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Using the optimized conditions described above, we evaluated the transformation efficiency of M. pudica throughout the entire procedure. A total of 160 cotyledonary node explants were subjected to the Agrobacterium-mediated transformation, and monitored for 12 months after co-cultivation (Figure 5A). Sixty-three percent (101 of 160) of the explants formed GFP-positive calluses during selection and more than a half of them (57 of 101) initiated shoot elongation on SIM. Forty-two of the 57 shoots developed two or more compound leaves and 30 of these successfully rooted and became established in the soil. These results demonstrated that 18.8% of the explants (30 of 160) produced at least one independent line of T0 plants (Figure 5A). The number of transgenic T0 plants continued to increase even after 12 months of cultivation (Figure 5A), suggesting that the efficiency would further increase with time. On the other hand, four independent T0 plants (derived from 2.5% of the explants) became established in as little as 4 months (Figure 5A), enabling us to recover their T1 progeny within a total of 8 months (Figure 5B).

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Figure 5. Establishment of transgenic plants.

A. Time course of establishment of transgenic T0 plants from cotyledonary node explants (n = 160). Each line indicates the frequency of Agrobacterium-infected explants that reached the process indicated in (B). B. Schematic representation of the entire transformation procedure. C. Green fluorescent images of T1 seedlings of a single T-DNA insertion line (#1 in Figure 6). The zygosity of T1 progeny [non-transformant (−/−), hemizygote (Tg/−) or homozygote (Tg/Tg)] produced by self-crossing of a T0 plant could be determined based on fluorescence intensity of the plantlet. D. Green fluorescent image of homozygous T2 seedling produced by self-crossing of a homozygous T1 plant. Scale bar, 2 mm.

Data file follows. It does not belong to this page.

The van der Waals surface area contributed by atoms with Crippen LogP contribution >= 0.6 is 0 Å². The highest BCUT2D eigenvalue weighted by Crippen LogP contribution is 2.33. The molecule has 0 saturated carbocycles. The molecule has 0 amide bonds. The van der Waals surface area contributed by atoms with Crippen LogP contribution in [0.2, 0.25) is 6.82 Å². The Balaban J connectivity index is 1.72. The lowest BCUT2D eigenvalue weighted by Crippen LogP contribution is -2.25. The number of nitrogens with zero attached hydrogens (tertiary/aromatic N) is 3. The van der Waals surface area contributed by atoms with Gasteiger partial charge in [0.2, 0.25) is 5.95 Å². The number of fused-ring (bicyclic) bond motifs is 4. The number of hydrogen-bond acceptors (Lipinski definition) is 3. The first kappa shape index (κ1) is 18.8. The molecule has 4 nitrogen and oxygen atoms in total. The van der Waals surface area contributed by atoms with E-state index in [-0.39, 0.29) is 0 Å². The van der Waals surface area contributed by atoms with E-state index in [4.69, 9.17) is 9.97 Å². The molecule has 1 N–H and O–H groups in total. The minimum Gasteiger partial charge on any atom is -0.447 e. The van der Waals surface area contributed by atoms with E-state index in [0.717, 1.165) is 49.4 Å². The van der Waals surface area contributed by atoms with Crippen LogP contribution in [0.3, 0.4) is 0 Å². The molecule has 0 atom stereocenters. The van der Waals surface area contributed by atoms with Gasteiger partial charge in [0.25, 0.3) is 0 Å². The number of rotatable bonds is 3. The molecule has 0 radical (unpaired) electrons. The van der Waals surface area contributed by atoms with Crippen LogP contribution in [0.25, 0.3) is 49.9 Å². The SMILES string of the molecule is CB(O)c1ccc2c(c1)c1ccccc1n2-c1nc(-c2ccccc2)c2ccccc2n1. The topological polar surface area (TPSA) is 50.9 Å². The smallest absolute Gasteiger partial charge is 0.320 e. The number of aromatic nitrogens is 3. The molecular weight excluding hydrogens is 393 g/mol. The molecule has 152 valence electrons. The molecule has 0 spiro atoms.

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Molecular and biological analyses of transgenic plants

We performed a genomic Southern blot analysis on regenerated T0 plants using the sGFP sequence as a probe (Figure 2A). Among 13 independent lines tested, approximately two-thirds of transgenic plants (9 of 13) possessed a single T-DNA insertion, while the others (4 of 13) had two insertions (Figure 6). This simple pattern of insertion represents an advantage of the present method over particle bombardment, which is used to transform other leguminous species [30], [31], but which often results in complex patterns of DNA insertions [59], [60].

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Figure 6. Genomic Southern blot analysis of T0 plants.

Genomic DNAs of 13 independent T0 plants (lines #1-13) and a non-transformed plant (C) were analyzed by EcoRI digestion and detection of the sGFP sequence. The size of several bands is shorter than the minimal length expected from the intact T-DNA sequence (3.0 kb; Figure 2A), suggesting that the T-DNA sequence had undergone truncation and/or rearrangement.

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Transmission of the transgene to T1 progeny was confirmed in all lines tested (n = 10) by observing the GFP fluorescence (Figure 5C). In most cases (9 of 10), the segregation ratio of the GFP fluorescence in a selfed T1 progeny was in good agreement with that expected from the number of T-DNA insertions (Table S1; 3∶1 and 15∶1 for one and two T-DNA insertions, respectively). These results provide further evidence for the simplicity of T-DNA insertion patterns produced by the present method and also indicate the non-chimeric nature of each T0 plant. Transmission of the transgene to T2 progeny was also confirmed for one line (Figure 5D), demonstrating the stable transmission of transgenes across generations.

Finally, the transgenic plants were examined for their ability to undergo characteristic movements. All of the T0 (n = 70) and T1 (n = 10) plants showed both seismonastic movement in response to touch (Video S1) and nyctinastic movement (data not shown), suggesting that the transformation procedure presented here does not impair these movements. In sum, the present study provides a genetic tool to investigate the molecular mechanisms underlying the intriguing movements of M. pudica.

Discussion